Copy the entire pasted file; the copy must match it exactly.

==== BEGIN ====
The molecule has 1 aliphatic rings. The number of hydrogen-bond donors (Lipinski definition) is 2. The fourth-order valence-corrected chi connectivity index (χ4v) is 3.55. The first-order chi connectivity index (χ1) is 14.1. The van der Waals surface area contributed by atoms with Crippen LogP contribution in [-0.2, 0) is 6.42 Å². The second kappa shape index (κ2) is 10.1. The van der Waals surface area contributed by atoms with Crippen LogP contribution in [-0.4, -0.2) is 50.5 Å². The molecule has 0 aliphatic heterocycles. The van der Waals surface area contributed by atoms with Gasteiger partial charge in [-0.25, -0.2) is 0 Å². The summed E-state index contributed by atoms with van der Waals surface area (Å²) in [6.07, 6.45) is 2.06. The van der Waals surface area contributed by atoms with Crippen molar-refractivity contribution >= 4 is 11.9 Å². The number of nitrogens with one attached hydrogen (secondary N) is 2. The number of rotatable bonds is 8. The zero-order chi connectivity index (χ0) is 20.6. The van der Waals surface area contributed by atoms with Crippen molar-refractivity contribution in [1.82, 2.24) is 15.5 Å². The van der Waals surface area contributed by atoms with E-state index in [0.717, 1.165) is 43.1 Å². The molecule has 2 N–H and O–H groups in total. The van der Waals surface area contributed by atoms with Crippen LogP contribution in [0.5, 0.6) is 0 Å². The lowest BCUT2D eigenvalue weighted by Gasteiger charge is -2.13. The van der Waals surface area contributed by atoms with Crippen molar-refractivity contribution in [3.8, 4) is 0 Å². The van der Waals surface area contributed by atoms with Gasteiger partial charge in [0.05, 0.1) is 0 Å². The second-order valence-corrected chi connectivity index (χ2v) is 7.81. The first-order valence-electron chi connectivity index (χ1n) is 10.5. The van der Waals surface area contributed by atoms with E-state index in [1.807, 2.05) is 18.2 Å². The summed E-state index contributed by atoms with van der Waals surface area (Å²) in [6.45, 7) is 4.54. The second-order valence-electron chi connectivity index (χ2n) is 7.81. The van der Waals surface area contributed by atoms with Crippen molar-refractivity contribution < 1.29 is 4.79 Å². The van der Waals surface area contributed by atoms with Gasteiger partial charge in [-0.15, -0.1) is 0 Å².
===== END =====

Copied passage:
The molecule has 1 aliphatic rings. The number of hydrogen-bond donors (Lipinski definition) is 2. The fourth-order valence-corrected chi connectivity index (χ4v) is 3.55. The first-order chi connectivity index (χ1) is 14.1. The van der Waals surface area contributed by atoms with Crippen LogP contribution in [-0.2, 0) is 6.42 Å². The second kappa shape index (κ2) is 10.1. The van der Waals surface area contributed by atoms with Crippen LogP contribution in [-0.4, -0.2) is 50.5 Å². The molecule has 0 aliphatic heterocycles. The van der Waals surface area contributed by atoms with Gasteiger partial charge in [-0.25, -0.2) is 0 Å². The summed E-state index contributed by atoms with van der Waals surface area (Å²) in [6.07, 6.45) is 2.06. The van der Waals surface area contributed by atoms with Crippen molar-refractivity contribution >= 4 is 11.9 Å². The number of nitrogens with one attached hydrogen (secondary N) is 2. The number of rotatable bonds is 8. The zero-order chi connectivity index (χ0) is 20.6. The van der Waals surface area contributed by atoms with Crippen molar-refractivity contribution in [1.82, 2.24) is 15.5 Å². The van der Waals surface area contributed by atoms with E-state index in [0.717, 1.165) is 43.1 Å². The molecule has 2 N–H and O–H groups in total. The van der Waals surface area contributed by atoms with Crippen LogP contribution in [0.5, 0.6) is 0 Å². The lowest BCUT2D eigenvalue weighted by Gasteiger charge is -2.13. The van der Waals surface area contributed by atoms with Crippen molar-refractivity contribution in [3.8, 4) is 0 Å². The van der Waals surface area contributed by atoms with Gasteiger partial charge in [0.05, 0.1) is 0 Å². The second-order valence-corrected chi connectivity index (χ2v) is 7.81. The first-order valence-electron chi connectivity index (χ1n) is 10.5. The van der Waals surface area contributed by atoms with E-state index in [1.807, 2.05) is 18.2 Å². The summed E-state index contributed by atoms with van der Waals surface area (Å²) in [6.45, 7) is 4.54. The second-order valence-electron chi connectivity index (χ2n) is 7.81. The van der Waals surface area contributed by atoms with Crippen molar-refractivity contribution < 1.29 is 4.79 Å². The van der Waals surface area contributed by atoms with Gasteiger partial charge in [-0.15, -0.1) is 0 Å².